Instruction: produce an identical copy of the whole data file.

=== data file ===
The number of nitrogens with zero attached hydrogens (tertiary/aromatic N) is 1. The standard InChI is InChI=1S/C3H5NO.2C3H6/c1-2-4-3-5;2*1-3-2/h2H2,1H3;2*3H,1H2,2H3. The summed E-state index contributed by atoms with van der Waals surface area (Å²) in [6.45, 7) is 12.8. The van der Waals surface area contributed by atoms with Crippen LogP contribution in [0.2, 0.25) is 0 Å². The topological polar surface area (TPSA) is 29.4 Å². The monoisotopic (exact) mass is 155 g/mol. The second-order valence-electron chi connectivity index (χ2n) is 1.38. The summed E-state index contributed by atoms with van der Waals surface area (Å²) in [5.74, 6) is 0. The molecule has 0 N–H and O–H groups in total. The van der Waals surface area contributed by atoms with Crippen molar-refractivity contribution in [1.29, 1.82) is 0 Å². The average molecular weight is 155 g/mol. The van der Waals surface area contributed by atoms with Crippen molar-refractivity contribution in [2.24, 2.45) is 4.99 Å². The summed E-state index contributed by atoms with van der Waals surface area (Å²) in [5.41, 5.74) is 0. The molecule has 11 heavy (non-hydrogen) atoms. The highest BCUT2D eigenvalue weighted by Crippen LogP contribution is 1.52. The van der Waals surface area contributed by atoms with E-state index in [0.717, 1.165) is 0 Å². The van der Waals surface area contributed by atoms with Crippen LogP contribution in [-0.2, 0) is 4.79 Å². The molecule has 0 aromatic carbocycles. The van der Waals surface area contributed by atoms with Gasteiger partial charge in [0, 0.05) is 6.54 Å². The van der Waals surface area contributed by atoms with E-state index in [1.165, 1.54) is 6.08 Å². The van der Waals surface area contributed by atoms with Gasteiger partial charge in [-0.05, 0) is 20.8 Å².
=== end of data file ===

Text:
The number of nitrogens with zero attached hydrogens (tertiary/aromatic N) is 1. The standard InChI is InChI=1S/C3H5NO.2C3H6/c1-2-4-3-5;2*1-3-2/h2H2,1H3;2*3H,1H2,2H3. The summed E-state index contributed by atoms with van der Waals surface area (Å²) in [6.45, 7) is 12.8. The van der Waals surface area contributed by atoms with Crippen LogP contribution in [0.2, 0.25) is 0 Å². The topological polar surface area (TPSA) is 29.4 Å². The monoisotopic (exact) mass is 155 g/mol. The second-order valence-electron chi connectivity index (χ2n) is 1.38. The summed E-state index contributed by atoms with van der Waals surface area (Å²) in [5.74, 6) is 0. The molecule has 0 N–H and O–H groups in total. The van der Waals surface area contributed by atoms with Crippen molar-refractivity contribution in [1.29, 1.82) is 0 Å². The average molecular weight is 155 g/mol. The van der Waals surface area contributed by atoms with Crippen molar-refractivity contribution in [2.24, 2.45) is 4.99 Å². The summed E-state index contributed by atoms with van der Waals surface area (Å²) in [5.41, 5.74) is 0. The molecule has 11 heavy (non-hydrogen) atoms. The highest BCUT2D eigenvalue weighted by Crippen LogP contribution is 1.52. The van der Waals surface area contributed by atoms with E-state index in [0.717, 1.165) is 0 Å². The van der Waals surface area contributed by atoms with Crippen LogP contribution in [-0.2, 0) is 4.79 Å². The molecule has 0 aromatic carbocycles. The van der Waals surface area contributed by atoms with Gasteiger partial charge in [0, 0.05) is 6.54 Å². The van der Waals surface area contributed by atoms with E-state index in [1.165, 1.54) is 6.08 Å². The van der Waals surface area contributed by atoms with Gasteiger partial charge in [-0.05, 0) is 20.8 Å².